Belemnites were animals that lived in the sea. They are now extinct. Their name is derived from belemnon (Greek) meaning a dart. A fossil belemite is usually the guard, the back part of the shell, and this does look like a dart or bullet.
The belemnite is the state fossil of Delaware, USA.
|Belemnites were similar to squid (see left). But modern squid have arms with suckers and belemnite arms carried a series of small hooks for grabbing prey.|
Belemnites have always fascinated people with their strange shapes, and they have many names throughout the world.
In England, they were called thunderbolts, and they were supposed to fall from the sky during thunderstorms. They were also called bullets, Devil's Fingers or Saint Peter's Fingers.
In Scotland, they were known as botstones or bat stones. They were used to cure horses.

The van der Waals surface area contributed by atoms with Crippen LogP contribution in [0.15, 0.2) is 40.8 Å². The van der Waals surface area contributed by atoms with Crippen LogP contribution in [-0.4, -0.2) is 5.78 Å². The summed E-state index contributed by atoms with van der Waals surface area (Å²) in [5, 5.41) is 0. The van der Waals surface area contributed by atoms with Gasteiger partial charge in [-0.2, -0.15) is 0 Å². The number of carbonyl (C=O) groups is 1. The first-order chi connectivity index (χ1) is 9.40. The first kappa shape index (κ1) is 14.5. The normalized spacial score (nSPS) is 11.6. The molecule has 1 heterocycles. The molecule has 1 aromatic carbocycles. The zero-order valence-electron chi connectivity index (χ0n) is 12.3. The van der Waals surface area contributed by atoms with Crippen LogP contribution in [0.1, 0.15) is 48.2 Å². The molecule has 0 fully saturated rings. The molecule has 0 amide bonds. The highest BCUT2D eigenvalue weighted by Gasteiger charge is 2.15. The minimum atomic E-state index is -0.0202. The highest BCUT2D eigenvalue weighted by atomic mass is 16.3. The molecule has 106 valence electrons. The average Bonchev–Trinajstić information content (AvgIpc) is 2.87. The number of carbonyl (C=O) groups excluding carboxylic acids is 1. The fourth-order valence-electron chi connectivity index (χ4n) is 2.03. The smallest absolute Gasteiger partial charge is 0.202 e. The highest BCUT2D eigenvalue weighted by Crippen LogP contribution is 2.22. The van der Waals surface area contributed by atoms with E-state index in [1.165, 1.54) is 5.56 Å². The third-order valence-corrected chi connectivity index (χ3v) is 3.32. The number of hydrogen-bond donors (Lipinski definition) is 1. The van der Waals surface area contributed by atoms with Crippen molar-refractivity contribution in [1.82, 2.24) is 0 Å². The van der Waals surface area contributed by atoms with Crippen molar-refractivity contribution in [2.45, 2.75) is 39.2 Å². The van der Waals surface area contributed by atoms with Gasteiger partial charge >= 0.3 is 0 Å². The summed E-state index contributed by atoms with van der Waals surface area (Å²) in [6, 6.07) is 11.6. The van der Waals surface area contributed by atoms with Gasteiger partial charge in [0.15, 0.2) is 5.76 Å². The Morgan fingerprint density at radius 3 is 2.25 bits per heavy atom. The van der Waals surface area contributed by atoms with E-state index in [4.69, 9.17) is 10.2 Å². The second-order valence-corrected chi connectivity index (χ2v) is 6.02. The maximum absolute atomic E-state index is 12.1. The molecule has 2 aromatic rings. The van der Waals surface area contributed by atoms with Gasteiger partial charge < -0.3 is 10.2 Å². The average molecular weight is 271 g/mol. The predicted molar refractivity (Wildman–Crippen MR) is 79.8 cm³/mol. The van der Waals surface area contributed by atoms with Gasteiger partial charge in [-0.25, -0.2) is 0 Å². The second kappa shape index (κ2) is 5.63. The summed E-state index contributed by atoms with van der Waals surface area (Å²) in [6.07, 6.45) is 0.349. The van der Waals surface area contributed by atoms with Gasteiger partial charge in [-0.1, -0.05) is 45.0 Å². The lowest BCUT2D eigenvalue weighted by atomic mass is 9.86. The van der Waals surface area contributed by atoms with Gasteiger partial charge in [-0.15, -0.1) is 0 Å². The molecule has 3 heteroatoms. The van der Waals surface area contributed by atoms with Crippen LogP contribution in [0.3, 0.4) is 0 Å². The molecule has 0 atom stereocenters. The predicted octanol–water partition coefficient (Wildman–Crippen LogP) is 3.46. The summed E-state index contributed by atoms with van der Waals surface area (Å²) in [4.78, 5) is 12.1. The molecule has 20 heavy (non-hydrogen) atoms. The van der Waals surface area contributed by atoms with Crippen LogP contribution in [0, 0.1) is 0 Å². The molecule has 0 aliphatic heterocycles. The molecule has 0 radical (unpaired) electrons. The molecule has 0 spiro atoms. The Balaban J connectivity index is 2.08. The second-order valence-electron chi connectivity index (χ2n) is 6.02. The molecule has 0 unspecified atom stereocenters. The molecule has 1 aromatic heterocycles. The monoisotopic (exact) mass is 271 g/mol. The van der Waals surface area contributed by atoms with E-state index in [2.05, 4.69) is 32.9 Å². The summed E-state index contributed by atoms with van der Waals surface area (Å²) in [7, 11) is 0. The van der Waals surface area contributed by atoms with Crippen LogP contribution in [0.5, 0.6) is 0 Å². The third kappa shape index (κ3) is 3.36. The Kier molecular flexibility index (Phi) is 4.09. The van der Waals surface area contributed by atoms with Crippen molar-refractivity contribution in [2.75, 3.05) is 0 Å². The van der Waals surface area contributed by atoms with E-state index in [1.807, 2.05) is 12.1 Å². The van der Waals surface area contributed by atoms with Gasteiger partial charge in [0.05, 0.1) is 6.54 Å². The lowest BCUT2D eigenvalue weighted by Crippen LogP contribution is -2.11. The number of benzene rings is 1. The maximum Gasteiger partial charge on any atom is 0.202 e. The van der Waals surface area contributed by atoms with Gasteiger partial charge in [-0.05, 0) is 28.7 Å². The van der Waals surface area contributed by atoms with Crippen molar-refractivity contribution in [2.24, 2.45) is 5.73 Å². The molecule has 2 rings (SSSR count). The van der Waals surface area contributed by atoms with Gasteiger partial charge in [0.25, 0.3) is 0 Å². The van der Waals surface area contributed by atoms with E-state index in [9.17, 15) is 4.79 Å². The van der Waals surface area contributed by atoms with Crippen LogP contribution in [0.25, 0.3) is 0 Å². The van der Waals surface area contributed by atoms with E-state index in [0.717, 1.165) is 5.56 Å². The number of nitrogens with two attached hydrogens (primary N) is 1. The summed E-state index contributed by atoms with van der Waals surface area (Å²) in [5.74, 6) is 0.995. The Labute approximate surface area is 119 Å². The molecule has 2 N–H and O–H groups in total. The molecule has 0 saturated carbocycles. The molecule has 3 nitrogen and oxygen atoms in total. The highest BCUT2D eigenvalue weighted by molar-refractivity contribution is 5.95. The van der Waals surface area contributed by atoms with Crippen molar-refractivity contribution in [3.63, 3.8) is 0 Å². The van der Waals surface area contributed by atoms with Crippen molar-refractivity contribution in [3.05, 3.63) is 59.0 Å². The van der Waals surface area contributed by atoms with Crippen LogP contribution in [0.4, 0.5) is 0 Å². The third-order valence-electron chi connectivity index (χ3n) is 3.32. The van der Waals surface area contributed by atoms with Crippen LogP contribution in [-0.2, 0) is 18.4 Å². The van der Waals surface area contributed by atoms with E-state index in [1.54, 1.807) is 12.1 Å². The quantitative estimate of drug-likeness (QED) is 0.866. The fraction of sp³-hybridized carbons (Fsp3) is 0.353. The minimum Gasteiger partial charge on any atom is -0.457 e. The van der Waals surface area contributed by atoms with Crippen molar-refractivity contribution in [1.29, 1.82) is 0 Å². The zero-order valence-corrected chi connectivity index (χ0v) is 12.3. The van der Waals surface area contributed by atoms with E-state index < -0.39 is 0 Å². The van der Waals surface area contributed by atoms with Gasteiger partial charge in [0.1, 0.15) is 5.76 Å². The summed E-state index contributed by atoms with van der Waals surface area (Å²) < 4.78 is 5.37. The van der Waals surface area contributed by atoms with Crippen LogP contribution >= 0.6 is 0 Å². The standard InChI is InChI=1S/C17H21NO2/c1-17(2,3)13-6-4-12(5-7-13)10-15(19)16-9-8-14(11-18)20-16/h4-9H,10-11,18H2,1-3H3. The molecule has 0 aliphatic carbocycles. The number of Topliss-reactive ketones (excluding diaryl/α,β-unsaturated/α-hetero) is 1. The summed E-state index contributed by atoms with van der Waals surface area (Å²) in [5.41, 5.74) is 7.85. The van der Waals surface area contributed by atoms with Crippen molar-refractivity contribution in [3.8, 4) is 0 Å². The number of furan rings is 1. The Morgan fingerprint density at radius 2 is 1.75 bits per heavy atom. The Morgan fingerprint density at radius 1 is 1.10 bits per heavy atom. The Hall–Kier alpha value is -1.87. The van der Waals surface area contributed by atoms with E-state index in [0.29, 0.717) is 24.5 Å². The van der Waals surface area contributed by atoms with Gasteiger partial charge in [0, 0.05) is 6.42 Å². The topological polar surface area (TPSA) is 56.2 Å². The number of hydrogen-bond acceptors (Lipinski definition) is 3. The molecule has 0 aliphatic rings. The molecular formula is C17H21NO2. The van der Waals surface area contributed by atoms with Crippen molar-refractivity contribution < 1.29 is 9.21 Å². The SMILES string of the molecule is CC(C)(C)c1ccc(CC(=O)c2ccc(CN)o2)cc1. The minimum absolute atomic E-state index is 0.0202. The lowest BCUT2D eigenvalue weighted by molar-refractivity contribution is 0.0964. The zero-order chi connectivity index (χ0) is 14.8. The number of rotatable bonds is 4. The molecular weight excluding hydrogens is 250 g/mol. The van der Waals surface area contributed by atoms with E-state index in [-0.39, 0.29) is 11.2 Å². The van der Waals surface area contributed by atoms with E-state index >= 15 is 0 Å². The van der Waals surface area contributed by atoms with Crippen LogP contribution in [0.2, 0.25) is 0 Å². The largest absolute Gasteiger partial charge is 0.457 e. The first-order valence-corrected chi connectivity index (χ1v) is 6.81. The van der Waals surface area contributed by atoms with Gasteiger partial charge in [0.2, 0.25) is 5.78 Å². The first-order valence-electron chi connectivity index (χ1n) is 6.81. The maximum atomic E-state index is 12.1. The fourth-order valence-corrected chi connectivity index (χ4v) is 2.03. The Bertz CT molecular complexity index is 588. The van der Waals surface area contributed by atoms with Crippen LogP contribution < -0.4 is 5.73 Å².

In Chinese, belemnites are known as Jien-shih (sword stones).
In some areas of Scandinavian, they are called vateljus (gnomes' candles).
In Germany, they are known as Alpschoß (nightmare shot), Fingerstein (finger stone), Gespensterkerze (ghostly candle) and Katzenkegel (cat's skittle).
Timescale: Belemnites disappeared during the Cretaceous-Tertiary extinction event, when the dinosaurs and ammonites became extinct.
A belemite with a rounded end. The hollow part on the right was originally filled with the rest of the belemnite. Size: 65mm
A belemite with a pointed end although the tip has been broken off. It is Jurassic, about 150 million years old. Size: 67mm
This is part of a belemnite. The second photo shows the broken off pointed end, with the growth rings of the belemnite. Size: 45mm
These belemnites were found at Whitby, Yorkshire. They come from Blue Lias clay. Sizes: 10mm-50mm
© Jo Edkins 2007 - Return to Fossils index